U3_US_Measurement

Report
US Customary Measurement System
The U S Customary System
• System of measurement used in the United
States
• Similar to the British Imperial System of
Measurement, but not identical
Common U S Customary Units
Measurement
Symbol
Unit
in.
inch
ft
Foot
mi
mile
mass
slug
slug
force
lb
pound
time
s
second
thermodynamic
temperature
F
Fahrenheit degree
length
Common Items: Size Comparison
Human hair
Diameter of paper
clip
0.2 mm.
0.1 mm
0.8 mm
SI
US
Customary
System
Two sheets of
paper
Recording Measurements
• Measurements must always include units
• Always errors in measurements
– measurements are the best “estimate” of a quantity
• A measurement is only good if you are know that
it is reasonable close to the actual quantity
• It is important to indicate the accuracy and
precision of your measurements
• Scientists and engineers use significant digits to
make the accuracy and precision of
measurements clear
Precision and Accuracy
• Precision (repeatability) = the degree to which
repeated measurements show the same result
• Accuracy = the degree of closeness of
measurements of a quantity to the actual (or
accepted) value
High Accuracy
Low Precision
High Precision
Low Accuracy
High Accuracy
High Precision
Recording Measurements
• Ideally, a measurement device is both accurate
and precise
• Accuracy depends on calibration to a standard
• Precision depends on the characteristics and/or
capabilities of the measuring device and its use
• Use significant digits to indicate the accuracy
and precision of experimental results
– Record only to the precision to which you and your
measuring device can measure
Significant Digits
•
Accepted practice in science is to indicate accuracy
and/or precision of measurement
•
Significant digits are digits in a decimal number that
carry meaning contributing to the precision or accuracy
of the quantity
•
The digits you record for a measurement are
considered significant
•
Include all certain digits in a measurement and one
uncertain digit
•
Note: fractions are “fuzzy” numbers in which
significant digits are not directly indicated
Recording Measurements
• Manufacturers of equipment usually indicate the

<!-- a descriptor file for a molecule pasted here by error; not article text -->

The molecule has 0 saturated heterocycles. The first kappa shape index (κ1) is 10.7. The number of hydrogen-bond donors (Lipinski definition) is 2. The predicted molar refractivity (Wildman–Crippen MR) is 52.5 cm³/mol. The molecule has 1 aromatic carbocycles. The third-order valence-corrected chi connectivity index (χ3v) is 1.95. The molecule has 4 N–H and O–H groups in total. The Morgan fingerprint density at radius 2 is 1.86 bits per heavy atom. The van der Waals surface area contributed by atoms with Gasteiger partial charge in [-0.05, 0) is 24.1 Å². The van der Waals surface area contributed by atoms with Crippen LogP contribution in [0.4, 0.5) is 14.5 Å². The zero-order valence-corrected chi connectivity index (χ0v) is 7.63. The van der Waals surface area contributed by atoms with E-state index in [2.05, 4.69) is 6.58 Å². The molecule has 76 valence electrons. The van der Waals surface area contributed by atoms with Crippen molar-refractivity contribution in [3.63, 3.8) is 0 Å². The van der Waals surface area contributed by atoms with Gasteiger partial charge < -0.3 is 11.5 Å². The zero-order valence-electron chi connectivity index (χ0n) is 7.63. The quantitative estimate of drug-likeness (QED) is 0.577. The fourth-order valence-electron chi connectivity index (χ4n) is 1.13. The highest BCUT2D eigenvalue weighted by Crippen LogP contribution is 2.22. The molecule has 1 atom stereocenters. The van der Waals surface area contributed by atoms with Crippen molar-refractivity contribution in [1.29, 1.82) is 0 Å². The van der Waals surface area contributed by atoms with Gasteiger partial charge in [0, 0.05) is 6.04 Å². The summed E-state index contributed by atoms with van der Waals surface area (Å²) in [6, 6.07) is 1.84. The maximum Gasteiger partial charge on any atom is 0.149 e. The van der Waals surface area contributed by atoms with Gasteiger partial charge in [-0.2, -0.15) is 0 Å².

accuracy and precision of the instrument
• General Rules
– Digital Instruments – read and record all the numbers,
including zeros after the decimal point, exactly as
displayed
– Decimal Scaled Instruments – record all digits that
you can certainly determine from the scale markings
and estimate one more digit
• Preferred over fractional scaled instruments
– Fractional Scaled Instruments – need special
consideration
Fractional Length Measurement
• A typical ruler provides
– A 12 inch graduated scale in US Customary units
– Each inch is graduated into smaller divisions, typically
1/16” increments
The Inch
• The divisions on an U S Customary units
scale are easily identified by different
sized markings. The largest markings on
the scale identify the inch.
The Inch
• Each subsequently shorter tick mark
indicates half of the distance between next
longer tick marks
• For example the next smaller tick mark indicates half
of an inch = ½ inch
1/2
The Inch
• Half of a half = ¼ inch. An English scale
shows ¼ inch and ¾ inch marks.
• All fractions must be reduced to lowest
terms
1/4
3/4
The Inch
• Half of a quarter = 1/8 inch
1/8
3/8
5/8
7/8
The Inch
• Half of an eighth = 1/16 inch
1/16
5/16 9/16 13/16
3/16
7/16 11/16 15/16
Measurement: Using a Fractional Scale
• How long is the rectangle?
• Let’s look a little closer
Measurement: Using a Fractional Scale
• How long is the rectangle?
• What fraction of an inch does this mark
represent?
3/16
1/4 1/2
1/8
Measurement: Using a Fractional Scale
• How long is the rectangle?
What is the
midpoint of 2 1/8
and 2 3/16?
5/32
1/8
3/16
Measurement: Using a Fractional Scale
• How do we determine that 5/32 is midway
between 1/8 and 3/16?
• Convert each fraction to common a
denominator: 32
Find the average
of the two
measurements
5
Recording a Measurement: Using a
Fractional Scale
• How long is the rectangle?
• Remember the General Rule
– Fractional Scaled Instruments – require
special consideration
Is 6 significant digits appropriate???
• 1/16 in. = .0625 in.
Recording a Measurement: Using a
Fractional Scale
• For the standard ruler marked in 1/16 inch
increments
• Record fraction measurements to the
nearest 1/32 inch.
2 5 in.
32
• Record decimal equivalent to the nearest
hundredths of an inch.
2.16 in.
Your Turn
Record each measurement in fractional
and decimal inches.

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